Shifting the Paradigm

Engaging Patients as Peer Reviewers for Research Publications

In an article recently published in BMJ Health & Care Informatics (open access), Liz Salmi and Charlotte Blease provide guidance for patients and other “novices” serving as peer reviewers of research manuscripts submitted for publication. Patients and other lay people can contribute distinct perspectives that have been missing in the review process until recently. But these newly included reviewers may sense they face a steep learning curve in an esoteric process. Salmi and Blease come to the rescue with an annotated template to help novices provide their valuable feedback.

Salmi and Blease, who bring their own experiences as self-declared outsiders to this task, observe that learning how to peer review manuscripts is not easy for people on the inside track, either. It is “part of a hidden curriculum in academia,” they say, “—a skill outlined by no formal means but rather learnt by mimicry.” It is likely that the new template will prove helpful for novices from many disciplines.

Liz Salmi (@TheLizArmy) became an advocate and influencer in health care when she began blogging shortly after receiving a diagnosis of brain cancer. She is currently Senior Strategist of Research Dissemination for OpenNotes at Beth Israel Deaconess Medical Center, Project Lead for the Brain Cancer Quality of Life Collaborative at PCORI  and is a member of the Patient Advisory Council for BMJ (formerly, the British Medical Journal), among other professional and volunteer positions.

Charlotte Blease, Ph.D., applies her diverse academic background as a researcher at Harvard Medical School, where she previously was a Fulbright Scholar, and as the Keane Scholar at OpenNotes. She has published 90 articles in peer-reviewed journals and books and on Twitter describes herself as “Outsider: philosopher working in a medical school” (@crblease).

Salmi and Blease’s template offers the following simple framework, augmented with writing prompts and examples:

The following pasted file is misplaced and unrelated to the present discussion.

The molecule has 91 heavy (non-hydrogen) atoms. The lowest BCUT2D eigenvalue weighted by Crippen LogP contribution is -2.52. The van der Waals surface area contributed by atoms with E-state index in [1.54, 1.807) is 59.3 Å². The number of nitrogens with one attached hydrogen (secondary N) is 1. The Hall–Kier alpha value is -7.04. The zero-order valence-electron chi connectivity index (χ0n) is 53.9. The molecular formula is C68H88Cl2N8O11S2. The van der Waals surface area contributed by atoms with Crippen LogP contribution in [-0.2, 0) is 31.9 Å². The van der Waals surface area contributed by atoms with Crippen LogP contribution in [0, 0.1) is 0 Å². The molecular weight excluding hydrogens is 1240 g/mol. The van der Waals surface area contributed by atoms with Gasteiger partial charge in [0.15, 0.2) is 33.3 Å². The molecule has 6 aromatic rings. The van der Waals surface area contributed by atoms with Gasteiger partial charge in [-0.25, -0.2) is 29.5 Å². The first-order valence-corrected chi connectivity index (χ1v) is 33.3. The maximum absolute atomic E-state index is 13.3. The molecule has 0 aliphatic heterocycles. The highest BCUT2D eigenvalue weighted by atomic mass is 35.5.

1. Summarize what the paper is about in two to three sentences.
  2. Summarize your opinion of the manuscript and what the authors may need to address.
  3. Provide feedback on major aspects of the paper.
  4. Provide feedback on the quality of the writing.
  5. Make a specific recommendation to the journal’s editor.
  6. Share a statement of limitations with the editor and/or authors (optional).

In addition to helping new peer reviewers, the template is generally good advice for anyone reading lengthy, complex studies.

Beyond the small cohort of lay people who are able to serve on editorial boards and as reviewers, the movement of increasingly engaged patients and proactive healthcare consumers combined with more journals offering open-access content is resulting in a more diverse audience for peer-reviewed publications. I agree with Salmi and Blease that the participation of patients and others who bring fresh perspectives to medical research is essential for embracing “a truly patient-centered healthcare ecosystem where everyone has a place at the table.”

Liz Salmi has published on EngagingPatients.org. See Helping Patients and Doctors Understand the Value of OpenNotes.

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Susan Carr Susan Carr is a medical editor and writer specializing in patient safety and engagement. In addition to curating the EngagingPatients blog, she produces publications for the Betsy Lehman Center in Boston and the Society to Improve Diagnosis in Medicine. Susan lives and works in Lunenburg, Massachusetts.

Susan Carr has 137 post(s) at EngagingPatients.org

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